Author (Your Name)

Peter Wise, Colby College

Date of Award


Document Type

Senior Scholars Paper (Colby Access Only)


Colby College. English Dept.


Robert Gillespie

Second Advisor

Douglas Archibald

Third Advisor

John R. Sweney


In the preface to his long poem, Paterson, William Carlos Williams writes that "the poet thinks with his poem, in that lies his thought." I believe that I also "think with my poems," so that to get outside of them, to talk about my poems as a group, is like trying to analyze the processes of my mind. I use an imagistic technique in writing my poems. My poems are often long chains of images that seem quite unrelated in any rational way. What I am trying to do is break down the rational design of things so that I can get at a more subconscious or emotional level of order. Bizarre juxtapositions of images often appear on the paper uncontrollably. Each poem becomes a puzzle, or a wrestling match, in which I must untangle the strands, find the hidden path. Often there is a particular image, say an image of wings, or snow, or the color red, which aids the reader in getting at the meaning. Arranging my poems in the last month for the final copy of my project became another kind of adventure. Only when I reread the poems with the idea of organizing them did I discover certain things which unify the collection. Although I'd thought of the title, The Journey Out, over a year ago, I never realized how many of them really are concerned with a journey or a quest. But I guess the writing of every poem is a quest, and a discovery.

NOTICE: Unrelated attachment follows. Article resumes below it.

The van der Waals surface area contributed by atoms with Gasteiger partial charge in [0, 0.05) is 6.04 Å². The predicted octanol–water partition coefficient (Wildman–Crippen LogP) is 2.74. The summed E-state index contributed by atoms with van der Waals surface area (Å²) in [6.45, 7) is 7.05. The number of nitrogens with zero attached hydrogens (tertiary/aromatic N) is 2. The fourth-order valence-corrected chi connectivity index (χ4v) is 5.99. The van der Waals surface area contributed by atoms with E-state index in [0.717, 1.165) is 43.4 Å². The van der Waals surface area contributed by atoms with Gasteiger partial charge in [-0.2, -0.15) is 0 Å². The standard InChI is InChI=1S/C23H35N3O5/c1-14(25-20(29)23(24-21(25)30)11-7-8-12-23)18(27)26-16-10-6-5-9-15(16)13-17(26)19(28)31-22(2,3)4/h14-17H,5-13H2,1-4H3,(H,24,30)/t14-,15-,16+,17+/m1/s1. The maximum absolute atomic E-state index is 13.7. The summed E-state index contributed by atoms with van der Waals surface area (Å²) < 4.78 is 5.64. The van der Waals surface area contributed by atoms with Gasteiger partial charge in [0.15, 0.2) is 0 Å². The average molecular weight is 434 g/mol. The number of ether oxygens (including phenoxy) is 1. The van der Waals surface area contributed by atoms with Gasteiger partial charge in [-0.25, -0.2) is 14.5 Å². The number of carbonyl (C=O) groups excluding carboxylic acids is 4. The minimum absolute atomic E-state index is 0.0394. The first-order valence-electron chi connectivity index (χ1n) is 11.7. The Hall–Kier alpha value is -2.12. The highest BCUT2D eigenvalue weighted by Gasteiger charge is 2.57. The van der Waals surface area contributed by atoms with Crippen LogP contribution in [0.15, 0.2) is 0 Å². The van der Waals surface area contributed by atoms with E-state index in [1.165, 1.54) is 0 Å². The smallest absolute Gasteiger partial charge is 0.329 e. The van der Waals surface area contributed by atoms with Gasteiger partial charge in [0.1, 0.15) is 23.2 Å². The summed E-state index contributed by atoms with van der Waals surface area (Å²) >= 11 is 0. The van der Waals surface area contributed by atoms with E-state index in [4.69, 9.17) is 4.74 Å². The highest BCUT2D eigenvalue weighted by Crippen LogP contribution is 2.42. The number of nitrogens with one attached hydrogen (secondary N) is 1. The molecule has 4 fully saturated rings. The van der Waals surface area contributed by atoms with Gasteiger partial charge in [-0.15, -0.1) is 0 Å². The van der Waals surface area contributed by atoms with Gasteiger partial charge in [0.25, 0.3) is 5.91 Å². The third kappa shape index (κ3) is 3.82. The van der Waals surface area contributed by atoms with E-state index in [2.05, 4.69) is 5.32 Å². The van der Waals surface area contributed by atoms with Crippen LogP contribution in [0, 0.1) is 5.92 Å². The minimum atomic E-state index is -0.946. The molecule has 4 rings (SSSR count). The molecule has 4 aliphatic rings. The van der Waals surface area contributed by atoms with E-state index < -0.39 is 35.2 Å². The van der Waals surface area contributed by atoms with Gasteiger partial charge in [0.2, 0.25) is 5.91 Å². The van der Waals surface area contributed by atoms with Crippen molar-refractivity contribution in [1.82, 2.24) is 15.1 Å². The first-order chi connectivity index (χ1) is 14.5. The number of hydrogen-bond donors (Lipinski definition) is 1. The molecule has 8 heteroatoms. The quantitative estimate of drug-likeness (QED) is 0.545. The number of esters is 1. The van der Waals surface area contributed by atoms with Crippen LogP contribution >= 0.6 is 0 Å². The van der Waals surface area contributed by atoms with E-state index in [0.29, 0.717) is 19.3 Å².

poems, literature


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